"We have suspended our already limited activities in Iran in accordance with the applicable sanctions," a Daimler spokeswoman said on August 7.
German engineering group Bilfinger has said it did not plan to sign any new business in the country, while automotive supplier Duerr said on Aug. 11 said it had halted activities in Iran. A second solar project, planned by Norway’s Saga Energy, which said last October was to create 2 GW of new renewable capacity has also stalled.
Meanwhile, Boeing has deferred indefinitely a 100-jet order from Iran and Europe’s Airbus is due to make an announcement on the fate of its 95-plane Iranian order book soon.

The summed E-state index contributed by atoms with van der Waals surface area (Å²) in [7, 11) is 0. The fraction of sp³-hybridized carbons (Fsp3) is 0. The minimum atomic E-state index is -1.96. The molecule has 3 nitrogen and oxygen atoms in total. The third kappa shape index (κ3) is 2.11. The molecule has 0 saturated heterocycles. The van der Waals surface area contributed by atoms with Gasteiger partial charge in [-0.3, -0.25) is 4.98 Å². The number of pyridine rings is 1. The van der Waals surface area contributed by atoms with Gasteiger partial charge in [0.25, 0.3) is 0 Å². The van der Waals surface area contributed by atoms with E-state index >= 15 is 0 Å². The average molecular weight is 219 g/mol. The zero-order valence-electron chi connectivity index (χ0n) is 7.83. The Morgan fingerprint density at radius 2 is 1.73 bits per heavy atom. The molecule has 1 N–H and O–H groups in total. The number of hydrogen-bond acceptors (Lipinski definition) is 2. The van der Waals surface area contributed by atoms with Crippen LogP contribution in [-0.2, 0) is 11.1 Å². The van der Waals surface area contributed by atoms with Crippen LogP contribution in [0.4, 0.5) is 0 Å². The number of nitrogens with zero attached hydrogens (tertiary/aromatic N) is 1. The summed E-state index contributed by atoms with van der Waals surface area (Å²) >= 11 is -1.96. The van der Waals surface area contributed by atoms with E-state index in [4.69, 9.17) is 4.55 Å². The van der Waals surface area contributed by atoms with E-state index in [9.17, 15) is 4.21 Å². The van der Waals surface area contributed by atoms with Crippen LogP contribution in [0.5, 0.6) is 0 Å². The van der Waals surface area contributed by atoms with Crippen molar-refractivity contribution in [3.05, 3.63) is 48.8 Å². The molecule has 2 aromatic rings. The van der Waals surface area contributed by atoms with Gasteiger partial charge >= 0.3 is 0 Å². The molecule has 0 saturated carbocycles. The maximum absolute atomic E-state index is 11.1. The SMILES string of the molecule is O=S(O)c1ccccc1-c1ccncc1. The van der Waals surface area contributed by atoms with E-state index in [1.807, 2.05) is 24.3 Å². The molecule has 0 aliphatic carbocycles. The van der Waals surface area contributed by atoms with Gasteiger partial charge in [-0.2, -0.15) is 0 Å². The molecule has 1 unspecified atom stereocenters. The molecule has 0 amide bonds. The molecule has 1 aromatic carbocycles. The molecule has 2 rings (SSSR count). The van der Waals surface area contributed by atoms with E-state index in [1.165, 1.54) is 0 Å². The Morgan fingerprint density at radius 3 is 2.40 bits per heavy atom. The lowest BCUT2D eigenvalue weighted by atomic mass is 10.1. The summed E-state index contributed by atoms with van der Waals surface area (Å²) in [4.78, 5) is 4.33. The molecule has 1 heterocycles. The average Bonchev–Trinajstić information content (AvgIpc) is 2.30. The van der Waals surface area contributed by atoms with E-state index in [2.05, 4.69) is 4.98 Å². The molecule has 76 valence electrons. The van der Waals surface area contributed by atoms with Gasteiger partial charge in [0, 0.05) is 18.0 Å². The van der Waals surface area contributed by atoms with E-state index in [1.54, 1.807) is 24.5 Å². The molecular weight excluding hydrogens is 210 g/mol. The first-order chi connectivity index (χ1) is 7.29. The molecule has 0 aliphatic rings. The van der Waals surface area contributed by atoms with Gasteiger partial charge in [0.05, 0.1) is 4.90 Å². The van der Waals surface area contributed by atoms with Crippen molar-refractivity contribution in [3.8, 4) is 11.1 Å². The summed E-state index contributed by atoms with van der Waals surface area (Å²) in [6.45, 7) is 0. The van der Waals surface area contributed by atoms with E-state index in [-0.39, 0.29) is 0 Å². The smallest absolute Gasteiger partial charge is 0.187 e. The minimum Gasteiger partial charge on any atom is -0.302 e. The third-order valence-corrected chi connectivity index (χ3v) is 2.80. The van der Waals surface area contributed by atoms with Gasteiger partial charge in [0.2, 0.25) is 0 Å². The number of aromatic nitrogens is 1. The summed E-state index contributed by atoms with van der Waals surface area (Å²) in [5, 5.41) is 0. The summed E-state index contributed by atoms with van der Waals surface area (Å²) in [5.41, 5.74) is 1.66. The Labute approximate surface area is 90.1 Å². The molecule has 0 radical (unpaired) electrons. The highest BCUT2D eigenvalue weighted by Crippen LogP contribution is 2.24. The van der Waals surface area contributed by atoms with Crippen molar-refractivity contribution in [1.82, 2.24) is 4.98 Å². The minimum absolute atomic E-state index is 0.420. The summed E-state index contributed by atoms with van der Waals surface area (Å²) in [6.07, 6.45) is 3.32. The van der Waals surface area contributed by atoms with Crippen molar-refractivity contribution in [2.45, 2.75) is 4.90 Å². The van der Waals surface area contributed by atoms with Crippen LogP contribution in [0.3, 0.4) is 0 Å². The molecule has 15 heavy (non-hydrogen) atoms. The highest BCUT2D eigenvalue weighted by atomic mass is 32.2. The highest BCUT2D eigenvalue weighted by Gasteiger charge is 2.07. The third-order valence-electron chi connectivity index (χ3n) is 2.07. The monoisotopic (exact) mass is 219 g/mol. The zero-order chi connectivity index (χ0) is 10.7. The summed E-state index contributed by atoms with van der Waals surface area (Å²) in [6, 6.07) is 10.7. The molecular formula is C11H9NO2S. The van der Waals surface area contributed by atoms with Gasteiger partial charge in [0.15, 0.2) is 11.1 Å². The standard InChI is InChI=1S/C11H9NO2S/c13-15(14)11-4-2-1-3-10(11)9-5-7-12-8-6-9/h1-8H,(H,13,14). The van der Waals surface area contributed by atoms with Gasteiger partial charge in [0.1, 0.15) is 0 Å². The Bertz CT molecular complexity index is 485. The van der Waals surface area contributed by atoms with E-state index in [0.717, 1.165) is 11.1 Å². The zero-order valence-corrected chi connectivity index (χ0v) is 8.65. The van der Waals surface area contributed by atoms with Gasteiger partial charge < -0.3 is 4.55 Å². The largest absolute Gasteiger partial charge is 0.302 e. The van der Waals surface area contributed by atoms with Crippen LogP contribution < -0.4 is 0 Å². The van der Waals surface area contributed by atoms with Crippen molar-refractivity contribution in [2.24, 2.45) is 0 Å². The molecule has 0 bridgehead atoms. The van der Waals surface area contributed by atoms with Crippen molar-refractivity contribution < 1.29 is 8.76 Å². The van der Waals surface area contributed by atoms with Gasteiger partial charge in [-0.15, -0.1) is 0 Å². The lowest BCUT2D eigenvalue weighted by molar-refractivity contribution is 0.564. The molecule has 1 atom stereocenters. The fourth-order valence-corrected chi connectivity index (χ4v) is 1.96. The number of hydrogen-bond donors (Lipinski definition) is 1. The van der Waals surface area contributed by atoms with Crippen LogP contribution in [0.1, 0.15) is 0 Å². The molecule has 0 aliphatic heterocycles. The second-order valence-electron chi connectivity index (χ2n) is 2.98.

Mr Thomas said this isolation would cause severe problems for Iran and said it needed international companies to help propel it into the future. “You need international trade, that’s crucial. Relying on Russia and the Far East has its limitations. Iran really has missed the boat.”
“A big problem for the Iranians, most of the major businesses were taken over by the state during the revolution. It’s all pretty inefficient because of the way its organised, so that will continue. The Iranians real missing out badly. Iran is stagnating and held back,” he added.
Despite this, analysts still contend perhaps the biggest damage will come from a weakened Iranian Rial and oil industry.
“In the past few weeks, the Iranian authorities have been grappling with a deteriorating economic situation,” said a report by Energy Aspects, an energy market researchers, and seen by The National.